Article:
The US Supreme Court on Monday declined to hear an appeal by Amazon.com Inc. to relook a New York State law that requires online retailers to pay sales tax in the state.
The Supreme Court dismissed without comment on the case by Amazon and another online retailer, Overstock.com – both companies had filed separately with the Court, asking if the move to tax online sales in New York was valid under the U.S. Constitution.
The case could set a precedent in the US, where an estimated $23bn a year is lost in uncollected sales tax. Amazon argued it shouldn’t pay the tax as it doesn’t have a physical presence in the state.
Amazon said New York’s regulations “subject internet retailers to significant burdens of pain on serious civil and criminal penalties”, according to a court filing.
The New York law says sales tax must be collected if a local resident is used to solicit sales online – which Amazon does, as it partners with local businesses to host ads promoting the retailer.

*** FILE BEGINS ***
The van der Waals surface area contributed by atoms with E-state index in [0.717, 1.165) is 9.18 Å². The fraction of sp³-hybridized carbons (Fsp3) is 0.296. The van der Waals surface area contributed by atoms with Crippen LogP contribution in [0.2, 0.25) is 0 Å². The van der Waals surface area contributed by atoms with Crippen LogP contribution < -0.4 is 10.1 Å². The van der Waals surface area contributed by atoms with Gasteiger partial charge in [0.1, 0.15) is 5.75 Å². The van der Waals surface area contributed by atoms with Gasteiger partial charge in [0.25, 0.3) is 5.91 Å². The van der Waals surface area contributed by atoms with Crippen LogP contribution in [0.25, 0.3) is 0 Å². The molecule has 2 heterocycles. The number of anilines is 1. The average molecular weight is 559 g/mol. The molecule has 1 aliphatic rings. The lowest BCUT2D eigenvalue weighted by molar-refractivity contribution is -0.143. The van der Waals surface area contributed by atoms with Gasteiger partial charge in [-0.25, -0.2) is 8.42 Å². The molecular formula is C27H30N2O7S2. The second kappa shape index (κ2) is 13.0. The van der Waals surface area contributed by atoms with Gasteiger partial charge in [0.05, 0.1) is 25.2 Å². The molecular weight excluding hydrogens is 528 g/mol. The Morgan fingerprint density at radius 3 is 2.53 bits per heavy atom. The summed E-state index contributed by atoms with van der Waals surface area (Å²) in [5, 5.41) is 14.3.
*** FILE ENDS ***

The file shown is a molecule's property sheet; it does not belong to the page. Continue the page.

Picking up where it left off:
A lower court ruled this effectively creates an “in-state sales force”.
Overstock.com suspended its local affiliate programme once the law was passed to avoid paying sales tax.
New York state lost an estimated $1.8bn in uncollected sales tax in 2012, according to the National Conference on State Legislatures.
With the case rejected by the Supreme Court, Amazon and other online retailers will now be required to pay sales tax for goods sold in New York, shaving off a key advantage they enjoyed vis-a-vis with traditional retailers that operate physical stores.